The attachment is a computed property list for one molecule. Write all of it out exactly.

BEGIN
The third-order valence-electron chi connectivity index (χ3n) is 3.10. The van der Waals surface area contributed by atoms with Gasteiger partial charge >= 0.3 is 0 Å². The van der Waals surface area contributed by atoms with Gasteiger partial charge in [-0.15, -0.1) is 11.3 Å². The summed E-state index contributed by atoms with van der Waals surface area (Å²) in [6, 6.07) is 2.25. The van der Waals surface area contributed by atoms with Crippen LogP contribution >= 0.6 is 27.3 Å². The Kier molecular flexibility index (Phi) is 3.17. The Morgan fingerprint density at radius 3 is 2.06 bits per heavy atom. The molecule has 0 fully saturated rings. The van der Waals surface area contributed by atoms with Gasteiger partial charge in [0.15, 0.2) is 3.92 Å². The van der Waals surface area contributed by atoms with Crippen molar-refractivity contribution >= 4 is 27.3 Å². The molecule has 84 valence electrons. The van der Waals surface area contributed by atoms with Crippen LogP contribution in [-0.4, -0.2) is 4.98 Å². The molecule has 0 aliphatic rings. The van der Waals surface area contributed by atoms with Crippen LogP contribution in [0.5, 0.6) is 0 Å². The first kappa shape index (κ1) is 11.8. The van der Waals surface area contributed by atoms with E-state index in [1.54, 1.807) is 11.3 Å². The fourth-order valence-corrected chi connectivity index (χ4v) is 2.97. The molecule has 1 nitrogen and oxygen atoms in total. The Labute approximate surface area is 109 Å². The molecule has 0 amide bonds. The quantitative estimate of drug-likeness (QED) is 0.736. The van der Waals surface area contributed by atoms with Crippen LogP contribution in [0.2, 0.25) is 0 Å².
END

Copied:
The third-order valence-electron chi connectivity index (χ3n) is 3.10. The van der Waals surface area contributed by atoms with Gasteiger partial charge >= 0.3 is 0 Å². The van der Waals surface area contributed by atoms with Gasteiger partial charge in [-0.15, -0.1) is 11.3 Å². The summed E-state index contributed by atoms with van der Waals surface area (Å²) in [6, 6.07) is 2.25. The van der Waals surface area contributed by atoms with Crippen LogP contribution >= 0.6 is 27.3 Å². The Kier molecular flexibility index (Phi) is 3.17. The Morgan fingerprint density at radius 3 is 2.06 bits per heavy atom. The molecule has 0 fully saturated rings. The van der Waals surface area contributed by atoms with Gasteiger partial charge in [0.15, 0.2) is 3.92 Å². The van der Waals surface area contributed by atoms with Crippen molar-refractivity contribution >= 4 is 27.3 Å². The molecule has 84 valence electrons. The van der Waals surface area contributed by atoms with Crippen LogP contribution in [-0.4, -0.2) is 4.98 Å². The molecule has 0 aliphatic rings. The van der Waals surface area contributed by atoms with Crippen LogP contribution in [0.5, 0.6) is 0 Å². The first kappa shape index (κ1) is 11.8. The van der Waals surface area contributed by atoms with E-state index in [1.54, 1.807) is 11.3 Å². The fourth-order valence-corrected chi connectivity index (χ4v) is 2.97. The molecule has 1 nitrogen and oxygen atoms in total. The Labute approximate surface area is 109 Å². The molecule has 0 amide bonds. The quantitative estimate of drug-likeness (QED) is 0.736. The van der Waals surface area contributed by atoms with Crippen LogP contribution in [0.2, 0.25) is 0 Å².